In general, this means moving from fossil to non-fossil fuels, produced with renewable or zero carbon energy sources. These fall into roughly three broad categories:
- ‘Blue’ fuels from reformed natural gas with CCS.
- Biofuels from sustainable bioenergy sources (Bio-gas, bio-diesel)
- Electrofuels from renewable electricity, with non-fossil carbon, or nitrogen (SNG, e-ammonia, e-methanol)
Some of these types of fuels, biogas for example, are already in use, for others primarily non-zero carbon options are in testing or soon to be operational in demonstration projects (ammonia and hydrogen). These demonstrations will pave the way for commercial use.
It is hard to identify clear winners among the many different fuel options, but ammonia and bio-based methanol look to be the most promising carbon-neutral fuels currently.
Current IMO regulations only address onboard tank-to-propeller CO2 emissions from fossil fuels. However, the IMO is working on guidelines to determine lifecycle CO2 and GHG emission factors for all types of fuels, including biofuels and electrofuels.
Figure: Timeline for expected availability of alternative fuel technologies - our best estimate for when these may be available for onboard use.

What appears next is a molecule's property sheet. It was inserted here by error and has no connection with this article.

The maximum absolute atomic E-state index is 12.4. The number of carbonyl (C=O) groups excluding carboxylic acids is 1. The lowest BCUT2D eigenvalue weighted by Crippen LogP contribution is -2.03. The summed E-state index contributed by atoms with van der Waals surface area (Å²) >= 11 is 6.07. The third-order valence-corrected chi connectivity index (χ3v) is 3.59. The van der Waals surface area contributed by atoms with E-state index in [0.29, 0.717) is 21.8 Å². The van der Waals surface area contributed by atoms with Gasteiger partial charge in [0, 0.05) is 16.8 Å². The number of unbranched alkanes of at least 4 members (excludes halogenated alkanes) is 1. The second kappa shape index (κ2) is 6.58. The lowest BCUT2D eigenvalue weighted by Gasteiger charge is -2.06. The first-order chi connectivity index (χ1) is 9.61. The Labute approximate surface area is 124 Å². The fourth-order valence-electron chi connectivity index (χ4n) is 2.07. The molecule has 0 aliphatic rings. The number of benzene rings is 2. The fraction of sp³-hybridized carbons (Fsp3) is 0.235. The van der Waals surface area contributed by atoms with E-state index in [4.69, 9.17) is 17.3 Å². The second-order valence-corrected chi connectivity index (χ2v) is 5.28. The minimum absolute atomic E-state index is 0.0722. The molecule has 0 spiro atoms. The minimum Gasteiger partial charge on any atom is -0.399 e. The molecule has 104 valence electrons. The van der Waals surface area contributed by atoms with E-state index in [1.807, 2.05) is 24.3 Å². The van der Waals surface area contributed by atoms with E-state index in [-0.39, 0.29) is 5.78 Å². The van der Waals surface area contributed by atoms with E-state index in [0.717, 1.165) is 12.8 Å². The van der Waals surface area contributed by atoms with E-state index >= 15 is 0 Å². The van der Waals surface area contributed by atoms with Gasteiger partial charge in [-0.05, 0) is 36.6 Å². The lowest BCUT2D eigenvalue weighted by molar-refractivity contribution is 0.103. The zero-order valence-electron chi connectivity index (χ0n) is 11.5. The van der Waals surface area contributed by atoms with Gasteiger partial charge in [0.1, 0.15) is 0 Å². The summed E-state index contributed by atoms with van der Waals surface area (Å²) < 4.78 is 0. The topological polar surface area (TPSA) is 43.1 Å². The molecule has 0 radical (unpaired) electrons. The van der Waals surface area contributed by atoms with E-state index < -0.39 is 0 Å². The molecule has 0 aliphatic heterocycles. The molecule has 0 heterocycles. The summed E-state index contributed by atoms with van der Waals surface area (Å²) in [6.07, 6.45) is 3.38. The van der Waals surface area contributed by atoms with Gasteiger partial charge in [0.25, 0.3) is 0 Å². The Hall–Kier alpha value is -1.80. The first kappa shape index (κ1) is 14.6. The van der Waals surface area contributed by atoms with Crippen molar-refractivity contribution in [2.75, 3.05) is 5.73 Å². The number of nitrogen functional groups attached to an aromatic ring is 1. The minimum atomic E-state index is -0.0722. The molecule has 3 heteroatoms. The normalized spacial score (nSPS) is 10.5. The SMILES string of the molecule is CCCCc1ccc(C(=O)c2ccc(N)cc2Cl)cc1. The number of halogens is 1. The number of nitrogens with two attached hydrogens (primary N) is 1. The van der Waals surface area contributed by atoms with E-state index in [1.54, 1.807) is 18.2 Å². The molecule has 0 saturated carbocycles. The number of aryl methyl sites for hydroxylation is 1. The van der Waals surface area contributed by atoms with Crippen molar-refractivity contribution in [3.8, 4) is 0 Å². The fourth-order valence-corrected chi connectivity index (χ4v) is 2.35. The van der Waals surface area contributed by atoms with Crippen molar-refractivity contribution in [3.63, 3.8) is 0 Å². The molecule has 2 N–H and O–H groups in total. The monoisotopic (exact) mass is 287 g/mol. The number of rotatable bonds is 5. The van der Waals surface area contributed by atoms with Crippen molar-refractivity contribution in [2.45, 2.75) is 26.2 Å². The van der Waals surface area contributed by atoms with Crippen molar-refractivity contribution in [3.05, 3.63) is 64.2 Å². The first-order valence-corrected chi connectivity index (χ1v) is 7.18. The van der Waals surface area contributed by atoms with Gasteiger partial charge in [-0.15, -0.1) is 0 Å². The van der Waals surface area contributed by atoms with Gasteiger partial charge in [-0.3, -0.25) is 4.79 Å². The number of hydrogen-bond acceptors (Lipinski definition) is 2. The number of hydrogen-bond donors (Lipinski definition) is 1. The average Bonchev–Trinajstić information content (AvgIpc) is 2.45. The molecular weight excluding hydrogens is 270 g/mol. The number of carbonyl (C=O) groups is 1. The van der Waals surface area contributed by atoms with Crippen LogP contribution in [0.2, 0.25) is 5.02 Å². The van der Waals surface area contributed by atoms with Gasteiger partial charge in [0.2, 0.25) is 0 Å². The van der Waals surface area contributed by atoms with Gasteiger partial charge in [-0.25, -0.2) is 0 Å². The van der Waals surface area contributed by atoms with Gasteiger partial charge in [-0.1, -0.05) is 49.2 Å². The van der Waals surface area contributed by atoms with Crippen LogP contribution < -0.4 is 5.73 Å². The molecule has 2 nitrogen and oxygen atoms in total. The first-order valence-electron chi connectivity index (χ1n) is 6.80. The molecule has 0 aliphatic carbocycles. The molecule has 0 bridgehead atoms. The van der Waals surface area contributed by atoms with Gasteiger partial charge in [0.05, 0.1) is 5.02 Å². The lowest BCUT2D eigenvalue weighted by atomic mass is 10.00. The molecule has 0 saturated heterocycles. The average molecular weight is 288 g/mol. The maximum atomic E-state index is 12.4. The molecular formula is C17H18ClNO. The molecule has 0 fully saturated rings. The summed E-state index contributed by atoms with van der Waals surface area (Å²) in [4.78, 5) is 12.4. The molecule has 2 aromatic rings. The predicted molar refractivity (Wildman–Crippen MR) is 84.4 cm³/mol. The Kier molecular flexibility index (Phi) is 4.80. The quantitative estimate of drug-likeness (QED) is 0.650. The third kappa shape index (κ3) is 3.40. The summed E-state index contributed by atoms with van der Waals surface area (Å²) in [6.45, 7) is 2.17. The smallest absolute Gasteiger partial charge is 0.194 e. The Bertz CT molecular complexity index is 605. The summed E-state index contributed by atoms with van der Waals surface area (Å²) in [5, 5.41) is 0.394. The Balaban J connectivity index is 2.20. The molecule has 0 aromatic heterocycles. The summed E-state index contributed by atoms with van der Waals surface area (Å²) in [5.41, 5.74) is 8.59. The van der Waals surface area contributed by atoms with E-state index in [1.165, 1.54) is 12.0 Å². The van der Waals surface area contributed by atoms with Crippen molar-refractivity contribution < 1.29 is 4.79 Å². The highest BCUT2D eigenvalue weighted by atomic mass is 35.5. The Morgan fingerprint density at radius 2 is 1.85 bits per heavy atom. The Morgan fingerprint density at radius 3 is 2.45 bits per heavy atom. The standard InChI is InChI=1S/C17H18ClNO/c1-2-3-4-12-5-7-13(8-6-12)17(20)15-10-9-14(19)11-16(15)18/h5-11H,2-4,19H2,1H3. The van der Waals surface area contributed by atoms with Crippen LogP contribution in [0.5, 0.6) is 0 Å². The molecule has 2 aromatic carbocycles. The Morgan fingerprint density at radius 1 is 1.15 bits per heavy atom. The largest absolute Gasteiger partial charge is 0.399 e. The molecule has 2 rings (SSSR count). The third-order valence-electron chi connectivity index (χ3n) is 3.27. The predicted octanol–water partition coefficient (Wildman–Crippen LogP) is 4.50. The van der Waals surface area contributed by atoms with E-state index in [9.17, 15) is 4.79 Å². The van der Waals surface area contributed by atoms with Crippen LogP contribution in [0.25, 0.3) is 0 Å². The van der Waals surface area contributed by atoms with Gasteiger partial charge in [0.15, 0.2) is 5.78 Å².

The timeline is our best estimate for when the onboard engine and fuel systems can be expected to be available for use on board (actual availability of fuel is not included as a limitation in the shown timeline).
First demonstration projects (red colour): The technology is ready for demonstration on the ship, and the primary intention will be further development and maturation. Typically, a risk-based approach will address regulatory and safety challenges for the installations. This could require an extensive and costly process of design, approval, and bringing the technology on board.